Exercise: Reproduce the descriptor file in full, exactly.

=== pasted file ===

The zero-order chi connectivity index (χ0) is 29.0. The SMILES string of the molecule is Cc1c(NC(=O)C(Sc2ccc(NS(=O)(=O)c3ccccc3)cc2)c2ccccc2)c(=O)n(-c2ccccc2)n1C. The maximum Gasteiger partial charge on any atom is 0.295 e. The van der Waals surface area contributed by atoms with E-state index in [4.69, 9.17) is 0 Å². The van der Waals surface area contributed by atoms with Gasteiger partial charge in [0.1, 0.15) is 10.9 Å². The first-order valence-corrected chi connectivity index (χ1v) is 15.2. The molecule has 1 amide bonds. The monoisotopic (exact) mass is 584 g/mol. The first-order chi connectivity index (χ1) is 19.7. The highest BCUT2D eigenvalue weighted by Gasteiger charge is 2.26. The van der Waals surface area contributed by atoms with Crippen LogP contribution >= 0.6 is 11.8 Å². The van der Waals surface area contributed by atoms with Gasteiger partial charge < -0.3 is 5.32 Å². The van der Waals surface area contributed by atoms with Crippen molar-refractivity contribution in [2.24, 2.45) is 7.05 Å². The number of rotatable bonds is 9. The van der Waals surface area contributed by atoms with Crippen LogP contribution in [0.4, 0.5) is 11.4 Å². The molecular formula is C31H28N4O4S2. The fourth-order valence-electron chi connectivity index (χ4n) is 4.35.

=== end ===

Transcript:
The zero-order chi connectivity index (χ0) is 29.0. The SMILES string of the molecule is Cc1c(NC(=O)C(Sc2ccc(NS(=O)(=O)c3ccccc3)cc2)c2ccccc2)c(=O)n(-c2ccccc2)n1C. The maximum Gasteiger partial charge on any atom is 0.295 e. The van der Waals surface area contributed by atoms with E-state index in [4.69, 9.17) is 0 Å². The van der Waals surface area contributed by atoms with Gasteiger partial charge in [0.1, 0.15) is 10.9 Å². The first-order valence-corrected chi connectivity index (χ1v) is 15.2. The molecule has 1 amide bonds. The monoisotopic (exact) mass is 584 g/mol. The first-order chi connectivity index (χ1) is 19.7. The highest BCUT2D eigenvalue weighted by Gasteiger charge is 2.26. The van der Waals surface area contributed by atoms with Crippen LogP contribution >= 0.6 is 11.8 Å². The van der Waals surface area contributed by atoms with Gasteiger partial charge < -0.3 is 5.32 Å². The van der Waals surface area contributed by atoms with Crippen molar-refractivity contribution in [2.24, 2.45) is 7.05 Å². The number of rotatable bonds is 9. The van der Waals surface area contributed by atoms with Crippen LogP contribution in [0.4, 0.5) is 11.4 Å². The molecular formula is C31H28N4O4S2. The fourth-order valence-electron chi connectivity index (χ4n) is 4.35.